“In order to enhance foreign investment intensity, the FDI policy has
been liberalized for both EU and non-EU nationals.”
In order to attract foreign investment and enhance economic prosperity in
Cyprus, the Government has liberalized the Foreign Direct Investment (FDI)
policy for both EU and non-EU nationals. Administrative procedures have been
simplified and no limitations apply in most sectors of the economy, as per the
minimum level of investment and the foreigners’ participation percentage.
Moreover, bureaucratic intervention has been reduced, fostering investment
opportunities by non-residents.
Consequently, foreign companies now have the opportunity of investing and
establishing business in Cyprus on equal terms with local investors; no
distinction is being made between foreign and Cypriot companies.
have the opportunity of participating in most sectors of the economy, with
equity participation of up to 100% in any Cypriot enterprise, without a minimum
level of capital investment. Foreigners considering of registering companies,
acquiring shares of existing companies, or setting-up business activities in
Cyprus, no longer need approval from the Central Bank of Cyprus.
As from 1st October 2004, foreign investors can register a company directly
with the Registrar of Companies, and obtain any license, if needed, from the
appropriate authority according to the nature of investment. Investors may
address to the Foreign Service Centre of the Ministry of Commerce, Industry, and
Tourism for further guidance and direction.
shares by foreigners on the Cyprus Stock Exchange (CSE) is as easy as on any
modern stock market. Foreign investors are subject to the same rules and
regulations of the CSE as Cypriots or other EU nationals, regarding capital
Provided that the investment is in line with the CSE’s laws and procedures,
investors may acquire up to 100% of the share capital of all Cypriot companies,
listed on the CSE, except companies operating in specific sectors, such as the
As far as the banking sector is concerned, no person, either resident or
non-resident, may own directly or indirectly 10% or more of a banking company’s
share capital or voting stock without the Central Bank approval. Banking
companies are also required to obtain the Central Bank’s approval before
registering more than 50% of their share capital in the name of
Non-residents only need to remit foreign funds either to an account in their
own name or in the name of their stockbroker in Cyprus. The stockbroker is
entitled to possess the necessary documentary evidence for the acquisition of
shares; in case of liquidation, the stockbroker will remit the original
investment, adjusted to the investment’s return.
Acquisition of Real Estate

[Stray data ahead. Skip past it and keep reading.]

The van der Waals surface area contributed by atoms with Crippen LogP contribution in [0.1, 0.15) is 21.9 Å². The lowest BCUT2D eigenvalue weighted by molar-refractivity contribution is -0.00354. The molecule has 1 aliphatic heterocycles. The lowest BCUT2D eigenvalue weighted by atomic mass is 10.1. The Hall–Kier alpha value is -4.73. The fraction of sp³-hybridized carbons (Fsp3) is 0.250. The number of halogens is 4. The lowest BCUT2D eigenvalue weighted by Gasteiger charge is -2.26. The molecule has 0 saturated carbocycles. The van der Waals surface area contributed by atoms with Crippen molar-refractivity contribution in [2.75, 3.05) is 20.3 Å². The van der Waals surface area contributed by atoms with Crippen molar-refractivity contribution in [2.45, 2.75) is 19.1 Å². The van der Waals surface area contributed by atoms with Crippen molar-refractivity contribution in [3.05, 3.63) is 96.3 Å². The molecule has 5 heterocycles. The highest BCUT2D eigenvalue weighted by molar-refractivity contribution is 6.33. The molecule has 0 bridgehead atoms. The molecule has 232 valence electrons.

to the “Acquisition of Real Estate (Amendment) Law” of 2003, which is in force
as from 1st of May 2004:
- No restrictions are imposed on EU nationals and EU registered companies for
the acquisition of real estate linked to primary residence and Foreign Direct
Investment, or the acquisition of real estate by EU real estate agents and land
- The acquisition of residence for secondary use is prohibited without prior
authorization by the Council of Ministers, for a period of five years following
Cyprus’s accession to EU, to EU nationals not permanently residing in Cyprus and
EU registered companies not having their registered office, central
administration or principal place of business in Cyprus.
- As regards non-EU nationals, legal entities registered in non-EU countries,
and legal entities registered in Cyprus with share capital controlled by non-EU
nationals, real estate may be acquired subject to the approval of the council of
Ministers. In case the real estate concerned exceeds 2 donums, approval may be
granted only for the purposes of primary or secondary residence not exceeding an
area of 3 donums, professional or commercial premises, and industrial sectors
deemed beneficial for the Cypriot economy.
As of 1st of May
2004, the Exchange Control Law has been abolished; hence, residents and
non-residents may hold and manage assets and liabilities in any foreign currency
and in any foreign country, including freely convertible and transferable
balances with bank on the island.
Other Laws and Regulations
liberalization of the FDI policy should not be interpreted as conferring the
right to the companies’ foreign shareholders, principals/directors or employees’
representatives to secure residence and/or work permits.
Furthermore, it will not prejudice the stance of other governmental
departments, organizations or authorities regarding the issue of any other
permits or consents which may be required under separate laws or
Examples of such regulations include:
- Private tertiary education institutions can be founded and operated only by
- Based on the registration framework of certain medical professions, only
Cypriots or other EU nationals are allowed to exercise their profession in
Cyprus. Such professions include but are not limited to: Dentist, Dental
Technicians, Psychologists, Opticians, Chemists, Dieticians, Physiotherapists,
- Non-EU nationals can obtain up to 5% of the total share capital of
broadcasting corporations (television & radio stations), while the total
percentage of share capital owned by non-EU nationals may not exceed 25%
“Foreign companies now have the opportunity of investing and establishing
business in Cyprus on equal terms with local investors”